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Intratracheal amiodarone administration to F344 rats directly damages lung airway and parenchymal cells.
Taylor MD; Antonini JM; Roberts JR; Leonard SS; Shi X; Gannett PM; Hubbs AF; Reasor MJ
Toxicol Appl Pharmacol 2003 Apr; 188(2):92-103
Amiodarone (AD) is gaining support as a first-line antiarrhythmic drug despite its potentially fatal pulmonary toxicity involving inflammation and fibrosis. We previously reported a model for this amiodarone-induced pulmonary toxicity (AIPT) in which F344 rats were intratracheally (i.t.) instilled with AD (6.25 mg/kg) in sterile water on days 0 and 2, which led to transient pulmonary inflammation and lung damage and subsequent fibrosis. The goals of this study were to determine the direct effect of the drug in the lung damage occurring after i.t. AD administration, to identify its location, and to examine its potential mechanisms. Using bronchoalveolar lavage and laser-scanning confocal microscopy, it was discovered that AD instillation produces rapid and massive damage to the alveolar-capillary barrier and damage or death to lung airway and parenchymal cells. While AD in solution was found to be capable of generating hydroxyl radicals, protection from AD-induced damage could not be obtained by incorporating water-soluble antioxidants in the drug solution. However, damage induced by free-radicals could still occur after AD partitions into lipid membranes. AD could also be directly disrupting cellular membranes via its amphiphilic structure. It is not known if the mechanism(s) of damage following i.t. AD treatment are similar to the mechanisms that underlie human AIPT. Therefore these data suggest that investigators should use caution in extrapolating results from animal studies that utilize i.t. administration of AD to human AIPT.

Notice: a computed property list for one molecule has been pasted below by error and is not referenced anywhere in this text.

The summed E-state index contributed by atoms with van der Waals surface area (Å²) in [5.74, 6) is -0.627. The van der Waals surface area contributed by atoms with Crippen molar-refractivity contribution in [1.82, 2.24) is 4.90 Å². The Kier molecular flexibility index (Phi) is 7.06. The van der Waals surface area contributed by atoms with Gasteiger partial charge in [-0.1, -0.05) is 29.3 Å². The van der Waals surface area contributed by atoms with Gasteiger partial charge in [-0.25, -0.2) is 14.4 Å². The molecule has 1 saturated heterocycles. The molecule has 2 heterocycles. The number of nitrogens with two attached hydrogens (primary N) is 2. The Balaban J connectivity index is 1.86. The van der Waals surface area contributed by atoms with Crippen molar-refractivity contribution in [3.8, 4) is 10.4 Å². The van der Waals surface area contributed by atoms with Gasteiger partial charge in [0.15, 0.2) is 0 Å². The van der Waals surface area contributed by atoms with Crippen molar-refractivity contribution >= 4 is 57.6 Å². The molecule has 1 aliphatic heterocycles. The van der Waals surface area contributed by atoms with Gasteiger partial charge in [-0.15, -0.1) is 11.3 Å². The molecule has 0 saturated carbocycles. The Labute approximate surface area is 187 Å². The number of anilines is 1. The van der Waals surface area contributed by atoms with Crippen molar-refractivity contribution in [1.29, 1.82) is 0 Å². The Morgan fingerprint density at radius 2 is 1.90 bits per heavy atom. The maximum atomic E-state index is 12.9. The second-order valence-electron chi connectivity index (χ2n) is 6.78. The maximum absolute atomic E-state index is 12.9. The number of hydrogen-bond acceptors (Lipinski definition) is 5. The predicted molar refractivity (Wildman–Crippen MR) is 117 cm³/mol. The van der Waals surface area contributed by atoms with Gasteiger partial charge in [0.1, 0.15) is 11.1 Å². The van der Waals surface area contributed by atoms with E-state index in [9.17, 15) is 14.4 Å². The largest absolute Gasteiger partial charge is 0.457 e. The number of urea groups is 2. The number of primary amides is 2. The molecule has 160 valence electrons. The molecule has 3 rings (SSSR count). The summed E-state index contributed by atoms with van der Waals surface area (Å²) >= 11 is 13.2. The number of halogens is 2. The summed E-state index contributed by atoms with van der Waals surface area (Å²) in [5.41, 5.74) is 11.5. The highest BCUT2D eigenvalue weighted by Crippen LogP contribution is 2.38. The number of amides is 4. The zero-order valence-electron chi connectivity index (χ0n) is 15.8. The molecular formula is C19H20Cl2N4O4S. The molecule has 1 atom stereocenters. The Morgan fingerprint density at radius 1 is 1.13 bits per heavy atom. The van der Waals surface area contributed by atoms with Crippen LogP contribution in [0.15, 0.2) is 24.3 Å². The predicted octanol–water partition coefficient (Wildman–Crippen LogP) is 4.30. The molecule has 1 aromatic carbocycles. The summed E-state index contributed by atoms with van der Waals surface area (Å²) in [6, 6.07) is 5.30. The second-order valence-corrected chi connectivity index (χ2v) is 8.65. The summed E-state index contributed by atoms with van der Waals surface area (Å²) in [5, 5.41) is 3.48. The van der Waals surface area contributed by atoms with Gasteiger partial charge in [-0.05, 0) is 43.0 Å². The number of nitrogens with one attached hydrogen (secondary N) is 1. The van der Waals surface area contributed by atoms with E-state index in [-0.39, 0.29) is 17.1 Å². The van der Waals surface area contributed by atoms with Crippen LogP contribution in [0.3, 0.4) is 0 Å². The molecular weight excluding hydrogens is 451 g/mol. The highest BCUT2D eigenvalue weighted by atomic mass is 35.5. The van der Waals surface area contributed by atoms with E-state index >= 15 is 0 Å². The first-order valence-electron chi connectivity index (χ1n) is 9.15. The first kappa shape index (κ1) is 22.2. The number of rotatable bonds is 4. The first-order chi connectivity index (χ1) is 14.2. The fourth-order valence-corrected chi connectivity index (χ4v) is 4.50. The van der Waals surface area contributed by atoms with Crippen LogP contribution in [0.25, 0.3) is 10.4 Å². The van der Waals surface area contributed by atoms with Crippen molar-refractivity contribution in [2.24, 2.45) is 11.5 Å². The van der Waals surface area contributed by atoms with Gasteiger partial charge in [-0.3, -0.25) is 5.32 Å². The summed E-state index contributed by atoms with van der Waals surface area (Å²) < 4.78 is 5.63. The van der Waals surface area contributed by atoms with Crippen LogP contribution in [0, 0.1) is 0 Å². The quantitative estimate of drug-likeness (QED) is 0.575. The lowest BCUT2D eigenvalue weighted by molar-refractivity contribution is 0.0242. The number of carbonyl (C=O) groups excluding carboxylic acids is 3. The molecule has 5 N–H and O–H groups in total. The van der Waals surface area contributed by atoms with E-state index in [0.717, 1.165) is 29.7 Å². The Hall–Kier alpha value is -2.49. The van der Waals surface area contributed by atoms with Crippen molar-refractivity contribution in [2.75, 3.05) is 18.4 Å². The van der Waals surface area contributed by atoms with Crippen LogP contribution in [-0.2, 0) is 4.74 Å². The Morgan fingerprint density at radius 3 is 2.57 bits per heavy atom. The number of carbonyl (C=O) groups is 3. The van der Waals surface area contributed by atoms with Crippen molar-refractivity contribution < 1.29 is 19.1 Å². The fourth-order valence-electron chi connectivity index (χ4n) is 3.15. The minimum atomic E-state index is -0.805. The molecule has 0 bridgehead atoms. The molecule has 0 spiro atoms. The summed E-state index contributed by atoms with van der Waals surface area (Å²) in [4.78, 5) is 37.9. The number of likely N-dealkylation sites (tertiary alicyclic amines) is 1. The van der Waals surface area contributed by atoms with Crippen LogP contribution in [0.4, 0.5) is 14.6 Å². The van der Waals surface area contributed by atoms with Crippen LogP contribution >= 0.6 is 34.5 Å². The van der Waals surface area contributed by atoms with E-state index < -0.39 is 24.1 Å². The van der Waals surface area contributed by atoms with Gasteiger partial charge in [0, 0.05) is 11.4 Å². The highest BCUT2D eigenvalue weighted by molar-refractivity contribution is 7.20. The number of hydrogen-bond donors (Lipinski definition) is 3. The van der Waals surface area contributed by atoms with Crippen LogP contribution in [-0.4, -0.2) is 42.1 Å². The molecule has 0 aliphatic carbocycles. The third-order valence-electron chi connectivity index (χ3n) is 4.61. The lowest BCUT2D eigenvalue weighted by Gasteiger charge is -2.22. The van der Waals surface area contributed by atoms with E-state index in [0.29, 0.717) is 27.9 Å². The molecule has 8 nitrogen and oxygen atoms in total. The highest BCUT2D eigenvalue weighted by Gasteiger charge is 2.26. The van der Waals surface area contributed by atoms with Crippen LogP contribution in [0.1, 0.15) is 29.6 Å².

Pulmonary system; Pulmonary system disorders; In vitro studies; Animal studies; Lung disease; Lung disorders; Laboratory animals; Respiratory system disorders; Author Keywords: Airway damage; Alveolar damage; Amiodarone; Amiodarone-induced pulmonary toxicity; Electron spin resonance; Ethidium homodimer; F344; Free radicals; Intratracheal administration; Laser-scanning confocal microscopy; Lung; Pulmonary damage; Rats
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Issue of Publication
Work Environment and Workforce: Mixed Exposures
Toxicology and Applied Pharmacology
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